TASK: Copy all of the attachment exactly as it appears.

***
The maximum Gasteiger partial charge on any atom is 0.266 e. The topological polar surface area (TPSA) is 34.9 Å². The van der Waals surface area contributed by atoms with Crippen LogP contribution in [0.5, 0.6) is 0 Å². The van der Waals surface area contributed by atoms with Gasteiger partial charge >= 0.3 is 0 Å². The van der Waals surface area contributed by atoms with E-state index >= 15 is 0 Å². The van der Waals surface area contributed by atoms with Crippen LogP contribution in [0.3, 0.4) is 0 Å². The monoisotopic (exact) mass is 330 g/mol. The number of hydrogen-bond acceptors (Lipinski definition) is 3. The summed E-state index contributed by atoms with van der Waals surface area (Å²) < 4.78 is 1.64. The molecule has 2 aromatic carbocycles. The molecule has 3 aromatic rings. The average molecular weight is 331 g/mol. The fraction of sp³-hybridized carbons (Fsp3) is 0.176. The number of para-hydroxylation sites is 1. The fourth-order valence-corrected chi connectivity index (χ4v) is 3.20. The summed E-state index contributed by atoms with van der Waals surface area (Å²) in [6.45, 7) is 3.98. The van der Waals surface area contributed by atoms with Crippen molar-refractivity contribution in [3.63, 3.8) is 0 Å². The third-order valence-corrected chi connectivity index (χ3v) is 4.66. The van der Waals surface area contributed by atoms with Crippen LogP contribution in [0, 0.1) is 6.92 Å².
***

The maximum Gasteiger partial charge on any atom is 0.266 e. The topological polar surface area (TPSA) is 34.9 Å². The van der Waals surface area contributed by atoms with Crippen LogP contribution in [0.5, 0.6) is 0 Å². The van der Waals surface area contributed by atoms with Gasteiger partial charge >= 0.3 is 0 Å². The van der Waals surface area contributed by atoms with E-state index >= 15 is 0 Å². The van der Waals surface area contributed by atoms with Crippen LogP contribution in [0.3, 0.4) is 0 Å². The monoisotopic (exact) mass is 330 g/mol. The number of hydrogen-bond acceptors (Lipinski definition) is 3. The summed E-state index contributed by atoms with van der Waals surface area (Å²) < 4.78 is 1.64. The molecule has 2 aromatic carbocycles. The molecule has 3 aromatic rings. The average molecular weight is 331 g/mol. The fraction of sp³-hybridized carbons (Fsp3) is 0.176. The number of para-hydroxylation sites is 1. The fourth-order valence-corrected chi connectivity index (χ4v) is 3.20. The summed E-state index contributed by atoms with van der Waals surface area (Å²) in [6.45, 7) is 3.98. The van der Waals surface area contributed by atoms with Crippen molar-refractivity contribution in [3.63, 3.8) is 0 Å². The third-order valence-corrected chi connectivity index (χ3v) is 4.66. The van der Waals surface area contributed by atoms with Crippen LogP contribution in [0, 0.1) is 6.92 Å².